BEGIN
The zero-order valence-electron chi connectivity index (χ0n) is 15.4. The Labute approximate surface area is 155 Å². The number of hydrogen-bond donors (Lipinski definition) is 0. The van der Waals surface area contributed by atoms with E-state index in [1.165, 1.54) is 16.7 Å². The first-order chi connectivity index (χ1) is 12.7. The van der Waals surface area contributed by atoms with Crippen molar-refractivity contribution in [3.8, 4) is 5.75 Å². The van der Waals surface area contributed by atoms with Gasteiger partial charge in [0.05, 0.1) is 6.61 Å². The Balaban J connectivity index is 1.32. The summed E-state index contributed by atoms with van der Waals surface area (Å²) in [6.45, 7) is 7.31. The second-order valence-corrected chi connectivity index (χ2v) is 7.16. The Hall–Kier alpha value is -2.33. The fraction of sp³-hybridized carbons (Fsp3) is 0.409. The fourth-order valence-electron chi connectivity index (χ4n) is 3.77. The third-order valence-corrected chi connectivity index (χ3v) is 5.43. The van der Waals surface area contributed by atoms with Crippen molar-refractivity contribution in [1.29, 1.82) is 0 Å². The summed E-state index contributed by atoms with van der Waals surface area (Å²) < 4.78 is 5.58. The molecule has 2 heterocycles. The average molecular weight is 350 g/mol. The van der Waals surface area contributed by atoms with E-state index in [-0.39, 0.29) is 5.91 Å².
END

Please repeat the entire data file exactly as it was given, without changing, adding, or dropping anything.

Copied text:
The zero-order valence-electron chi connectivity index (χ0n) is 15.4. The Labute approximate surface area is 155 Å². The number of hydrogen-bond donors (Lipinski definition) is 0. The van der Waals surface area contributed by atoms with E-state index in [1.165, 1.54) is 16.7 Å². The first-order chi connectivity index (χ1) is 12.7. The van der Waals surface area contributed by atoms with Crippen molar-refractivity contribution in [3.8, 4) is 5.75 Å². The van der Waals surface area contributed by atoms with Gasteiger partial charge in [0.05, 0.1) is 6.61 Å². The Balaban J connectivity index is 1.32. The summed E-state index contributed by atoms with van der Waals surface area (Å²) in [6.45, 7) is 7.31. The second-order valence-corrected chi connectivity index (χ2v) is 7.16. The Hall–Kier alpha value is -2.33. The fraction of sp³-hybridized carbons (Fsp3) is 0.409. The fourth-order valence-electron chi connectivity index (χ4n) is 3.77. The third-order valence-corrected chi connectivity index (χ3v) is 5.43. The van der Waals surface area contributed by atoms with Crippen molar-refractivity contribution in [1.29, 1.82) is 0 Å². The summed E-state index contributed by atoms with van der Waals surface area (Å²) < 4.78 is 5.58. The molecule has 2 heterocycles. The average molecular weight is 350 g/mol. The van der Waals surface area contributed by atoms with E-state index in [-0.39, 0.29) is 5.91 Å².